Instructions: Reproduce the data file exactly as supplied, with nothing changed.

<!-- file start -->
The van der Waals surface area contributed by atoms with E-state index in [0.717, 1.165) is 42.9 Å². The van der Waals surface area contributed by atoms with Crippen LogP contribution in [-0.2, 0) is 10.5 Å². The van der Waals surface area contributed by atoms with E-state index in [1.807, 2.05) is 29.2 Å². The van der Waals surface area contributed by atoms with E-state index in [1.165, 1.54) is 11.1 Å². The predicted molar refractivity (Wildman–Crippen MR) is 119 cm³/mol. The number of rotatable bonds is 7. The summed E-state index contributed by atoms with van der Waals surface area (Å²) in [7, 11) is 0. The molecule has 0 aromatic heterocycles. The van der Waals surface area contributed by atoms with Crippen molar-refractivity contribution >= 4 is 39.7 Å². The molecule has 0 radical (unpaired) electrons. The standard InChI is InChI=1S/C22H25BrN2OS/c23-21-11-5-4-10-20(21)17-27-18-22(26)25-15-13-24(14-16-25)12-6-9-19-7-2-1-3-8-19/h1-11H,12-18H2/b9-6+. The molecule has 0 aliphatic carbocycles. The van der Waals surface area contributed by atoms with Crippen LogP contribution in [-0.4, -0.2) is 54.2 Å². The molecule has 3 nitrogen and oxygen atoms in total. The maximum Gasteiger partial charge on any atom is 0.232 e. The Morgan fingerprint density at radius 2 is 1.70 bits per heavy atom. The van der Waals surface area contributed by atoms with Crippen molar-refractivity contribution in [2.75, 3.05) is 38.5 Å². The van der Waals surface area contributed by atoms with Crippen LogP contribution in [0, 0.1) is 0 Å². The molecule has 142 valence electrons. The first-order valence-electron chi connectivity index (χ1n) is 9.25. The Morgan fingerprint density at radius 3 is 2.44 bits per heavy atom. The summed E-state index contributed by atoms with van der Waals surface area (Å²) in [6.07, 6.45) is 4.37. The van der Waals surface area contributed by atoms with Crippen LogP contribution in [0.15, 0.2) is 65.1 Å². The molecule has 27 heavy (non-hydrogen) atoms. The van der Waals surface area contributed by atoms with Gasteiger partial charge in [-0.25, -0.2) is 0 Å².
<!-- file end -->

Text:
The van der Waals surface area contributed by atoms with E-state index in [0.717, 1.165) is 42.9 Å². The van der Waals surface area contributed by atoms with Crippen LogP contribution in [-0.2, 0) is 10.5 Å². The van der Waals surface area contributed by atoms with E-state index in [1.807, 2.05) is 29.2 Å². The van der Waals surface area contributed by atoms with E-state index in [1.165, 1.54) is 11.1 Å². The predicted molar refractivity (Wildman–Crippen MR) is 119 cm³/mol. The number of rotatable bonds is 7. The summed E-state index contributed by atoms with van der Waals surface area (Å²) in [7, 11) is 0. The molecule has 0 aromatic heterocycles. The van der Waals surface area contributed by atoms with Crippen molar-refractivity contribution >= 4 is 39.7 Å². The molecule has 0 radical (unpaired) electrons. The standard InChI is InChI=1S/C22H25BrN2OS/c23-21-11-5-4-10-20(21)17-27-18-22(26)25-15-13-24(14-16-25)12-6-9-19-7-2-1-3-8-19/h1-11H,12-18H2/b9-6+. The molecule has 0 aliphatic carbocycles. The van der Waals surface area contributed by atoms with Crippen LogP contribution in [-0.4, -0.2) is 54.2 Å². The molecule has 3 nitrogen and oxygen atoms in total. The maximum Gasteiger partial charge on any atom is 0.232 e. The Morgan fingerprint density at radius 2 is 1.70 bits per heavy atom. The van der Waals surface area contributed by atoms with Crippen molar-refractivity contribution in [2.75, 3.05) is 38.5 Å². The van der Waals surface area contributed by atoms with Crippen LogP contribution in [0, 0.1) is 0 Å². The molecule has 142 valence electrons. The first-order valence-electron chi connectivity index (χ1n) is 9.25. The Morgan fingerprint density at radius 3 is 2.44 bits per heavy atom. The summed E-state index contributed by atoms with van der Waals surface area (Å²) in [6.07, 6.45) is 4.37. The van der Waals surface area contributed by atoms with Crippen LogP contribution in [0.15, 0.2) is 65.1 Å². The molecule has 27 heavy (non-hydrogen) atoms. The van der Waals surface area contributed by atoms with Gasteiger partial charge in [-0.25, -0.2) is 0 Å².